In the build up to the TGI Golf Business Conference – at The Belfry, February 2-3, 2016 – keynote speaker Roger Cleveland, Callaway’s Chief Designer, answers a ‘Quick 9’ Questions.
1. What do you feel are the ‘must have’ shots you need, for any young aspiring player, to enable them to gain a tour-level short game?
You must understand how to use the sole or bounce of the wedge. For this technique will allow you to control one’s speed and therefore distance and trajectory. Not understanding this is the biggest problem for the amateur golfer.
2. Do you have chats about design and golf in general with other designers such as Bob Vokey?
Bob and I have been friends for years. I certainly admire his great body of work. He has been fortunate to have had a green light on his product for years, unfortunately I have not enjoyed that same support until Mr Brewer (Chip, Callaway CEO) came to town.
3. Is there a Tour pro who you feel gives you the best feedback on your designs/wedges?
Phil Mickelson without a doubt.
4. How long does it take from you having the idea to the product hitting the shelves?
It depends on the product. You never put the pencil down, but you need to stop to get the product to market.
Lead times for testing, redesign, tooling and production all take time and you must account for all of these to get to market on time.
Woods have the longest development time, hybrids next with irons following and of course bringing up the rear, wedges.
5. Does retail price have an affect on what you design? For example if you were to design the ultimate wedge, would it just be too much at retail?
We design for different types of golfers and their skill types/ability to devote to the game.
We want to bring enjoyment to all skill levels and budgets. Of course, the more technology a club employs, the more it cost to make, etc.
We’re not trying to make a wedge faster like our woods, hybrids and irons, so it’s less demanding. But that being said, the sole and groove technology is extremely tricky and must meet the highest standards.
6. Have you designed any clubs other than wedges? If not, is it something you’d like to do?
I started at Callaway Golf in 1996 and my first project was to enhance the iron product with the introduction of the X12 and was involved on most of the X irons thereafter.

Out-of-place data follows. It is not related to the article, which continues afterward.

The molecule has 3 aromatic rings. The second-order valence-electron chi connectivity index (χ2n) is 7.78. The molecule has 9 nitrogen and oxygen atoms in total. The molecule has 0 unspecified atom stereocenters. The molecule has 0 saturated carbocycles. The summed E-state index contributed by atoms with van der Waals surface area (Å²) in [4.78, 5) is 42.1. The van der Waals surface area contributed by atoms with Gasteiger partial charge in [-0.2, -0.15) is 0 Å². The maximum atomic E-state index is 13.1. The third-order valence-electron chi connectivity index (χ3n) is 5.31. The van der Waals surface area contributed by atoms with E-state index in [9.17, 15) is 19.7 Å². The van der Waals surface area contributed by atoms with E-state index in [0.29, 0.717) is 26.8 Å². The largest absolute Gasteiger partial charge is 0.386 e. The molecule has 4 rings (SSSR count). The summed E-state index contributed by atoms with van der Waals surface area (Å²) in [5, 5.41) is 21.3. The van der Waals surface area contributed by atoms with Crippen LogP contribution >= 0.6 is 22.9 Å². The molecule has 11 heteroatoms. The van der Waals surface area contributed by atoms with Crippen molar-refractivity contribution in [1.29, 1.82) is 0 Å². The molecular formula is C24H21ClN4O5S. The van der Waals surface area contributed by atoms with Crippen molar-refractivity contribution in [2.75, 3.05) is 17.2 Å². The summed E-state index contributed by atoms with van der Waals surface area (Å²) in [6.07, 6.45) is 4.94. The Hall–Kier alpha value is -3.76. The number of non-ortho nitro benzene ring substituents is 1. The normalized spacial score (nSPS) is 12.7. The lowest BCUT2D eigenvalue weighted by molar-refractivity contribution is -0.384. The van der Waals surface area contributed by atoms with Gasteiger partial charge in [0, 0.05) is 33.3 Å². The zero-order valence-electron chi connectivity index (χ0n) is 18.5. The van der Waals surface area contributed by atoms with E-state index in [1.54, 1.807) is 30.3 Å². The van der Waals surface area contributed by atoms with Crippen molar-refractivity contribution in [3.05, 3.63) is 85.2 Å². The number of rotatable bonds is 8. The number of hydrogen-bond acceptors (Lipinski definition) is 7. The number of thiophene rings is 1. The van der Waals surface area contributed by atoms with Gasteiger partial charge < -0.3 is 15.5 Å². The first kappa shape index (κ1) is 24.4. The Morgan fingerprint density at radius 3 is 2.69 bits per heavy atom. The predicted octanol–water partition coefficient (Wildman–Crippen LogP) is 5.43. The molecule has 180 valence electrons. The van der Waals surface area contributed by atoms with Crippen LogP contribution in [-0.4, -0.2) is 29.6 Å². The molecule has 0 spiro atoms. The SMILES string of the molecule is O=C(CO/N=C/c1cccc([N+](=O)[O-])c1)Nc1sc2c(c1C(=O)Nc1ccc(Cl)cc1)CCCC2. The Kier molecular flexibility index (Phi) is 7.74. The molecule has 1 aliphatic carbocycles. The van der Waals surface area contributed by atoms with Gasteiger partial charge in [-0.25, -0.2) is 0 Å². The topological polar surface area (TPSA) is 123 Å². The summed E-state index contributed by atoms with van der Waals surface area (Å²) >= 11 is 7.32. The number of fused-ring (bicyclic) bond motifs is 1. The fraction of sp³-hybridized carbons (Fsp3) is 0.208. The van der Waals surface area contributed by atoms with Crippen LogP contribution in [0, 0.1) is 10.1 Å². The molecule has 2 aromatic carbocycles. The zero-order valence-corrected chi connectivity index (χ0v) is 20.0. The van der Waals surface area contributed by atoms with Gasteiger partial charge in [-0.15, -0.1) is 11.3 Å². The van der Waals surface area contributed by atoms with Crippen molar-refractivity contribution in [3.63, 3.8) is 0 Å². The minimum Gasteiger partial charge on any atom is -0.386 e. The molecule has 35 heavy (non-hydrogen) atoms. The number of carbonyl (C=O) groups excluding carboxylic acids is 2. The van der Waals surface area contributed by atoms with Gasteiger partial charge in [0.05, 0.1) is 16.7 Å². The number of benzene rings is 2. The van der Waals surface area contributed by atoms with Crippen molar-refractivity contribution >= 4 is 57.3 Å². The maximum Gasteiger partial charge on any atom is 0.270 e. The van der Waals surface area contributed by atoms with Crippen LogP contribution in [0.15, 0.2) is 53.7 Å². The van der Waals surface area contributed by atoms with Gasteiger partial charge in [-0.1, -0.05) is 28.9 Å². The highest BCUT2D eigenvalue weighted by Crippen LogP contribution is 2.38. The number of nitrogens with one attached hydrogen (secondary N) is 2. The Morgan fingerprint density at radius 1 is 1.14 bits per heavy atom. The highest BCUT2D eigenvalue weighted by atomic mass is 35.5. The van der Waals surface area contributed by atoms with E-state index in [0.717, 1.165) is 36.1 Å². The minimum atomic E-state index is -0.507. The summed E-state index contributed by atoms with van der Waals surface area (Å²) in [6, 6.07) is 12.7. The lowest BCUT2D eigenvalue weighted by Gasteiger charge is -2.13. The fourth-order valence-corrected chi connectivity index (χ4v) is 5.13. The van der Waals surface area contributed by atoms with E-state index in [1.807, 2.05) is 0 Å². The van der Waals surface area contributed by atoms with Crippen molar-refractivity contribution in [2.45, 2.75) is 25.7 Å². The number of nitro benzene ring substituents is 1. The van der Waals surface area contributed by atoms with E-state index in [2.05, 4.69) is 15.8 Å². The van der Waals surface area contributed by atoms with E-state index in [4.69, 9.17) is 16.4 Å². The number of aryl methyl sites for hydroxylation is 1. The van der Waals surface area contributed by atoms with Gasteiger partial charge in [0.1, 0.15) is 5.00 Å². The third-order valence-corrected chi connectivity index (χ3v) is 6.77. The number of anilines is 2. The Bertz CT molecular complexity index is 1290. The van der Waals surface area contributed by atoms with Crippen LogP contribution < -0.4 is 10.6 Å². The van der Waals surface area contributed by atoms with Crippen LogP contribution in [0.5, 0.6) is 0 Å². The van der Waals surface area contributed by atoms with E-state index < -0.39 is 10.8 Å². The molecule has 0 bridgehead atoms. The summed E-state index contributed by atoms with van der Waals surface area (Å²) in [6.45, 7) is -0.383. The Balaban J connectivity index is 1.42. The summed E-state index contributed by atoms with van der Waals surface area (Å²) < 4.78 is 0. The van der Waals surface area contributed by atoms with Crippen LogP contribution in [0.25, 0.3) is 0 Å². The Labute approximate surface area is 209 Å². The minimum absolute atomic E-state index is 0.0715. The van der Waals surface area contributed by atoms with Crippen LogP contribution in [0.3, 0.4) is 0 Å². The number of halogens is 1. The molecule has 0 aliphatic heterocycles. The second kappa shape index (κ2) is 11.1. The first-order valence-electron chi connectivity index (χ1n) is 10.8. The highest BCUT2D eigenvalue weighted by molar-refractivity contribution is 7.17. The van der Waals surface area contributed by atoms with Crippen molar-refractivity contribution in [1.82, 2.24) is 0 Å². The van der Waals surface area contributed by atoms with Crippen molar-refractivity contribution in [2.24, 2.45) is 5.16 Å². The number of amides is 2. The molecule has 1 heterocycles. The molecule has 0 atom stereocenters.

I was lead on forged irons starting with X Forged and Legacy, but maybe most proud of the Muscle Back called RAZR or now MB-1. I assisted on some woods as well through the past 20 years.
7. Do you have any golfing idols?
Many…Bobby Jones, Byron Nelson, Ben Hogan, Ben Crenshaw, Lee Trevino, and today, Jordon Spieth, Rory McIlroy, Justin Rose, Jason Day…all with exceptional talent and well grounded with solid values.
8. What are your thoughts on the impending anchor ban?
I think it’s fine. Both the USGA and the R&A agreed on this and their job is to protect the spirit of the game.
I think it will lead to more inventive methods and therefore better putting – the claw for example. Side Saddle I believe will be out there soon as it’s already in amateur golf.
9. What can the PGA Professionals at the TGI Golf Business Conference expect to take away from your presentation?
I have not had the opportunity to see much teaching of the short game at clubs here in the UK other than Mr Cowen’s facility, so I am not sure of the amount of teaching addressing this area of the game.
In the US and for sure in Asia and Australia there is just not enough time spent teaching and demonstrating the techniques of the short game.
It’s a huge area of opportunity to lower students’ scores the quickest and he or she doesn’t need 120 mph clubhead speed to do it.
It’s also a huge lost opportunity to engage your members to make them advocate and own their loyalty for everything golf.
You’re fitting for drivers and irons now, why not wedges? You know the course conditions the best and can guide them to a grind that fits them.
Typically, it will lead to more lessons in this area and a very happy customer.
- The TGI Golf Business Conference is FREE for TGI Partners to attend and gives the group’s 480-plus PGA Professionals the opportunity to acquire new skills from leading figures from inside, and out, of the golf industry.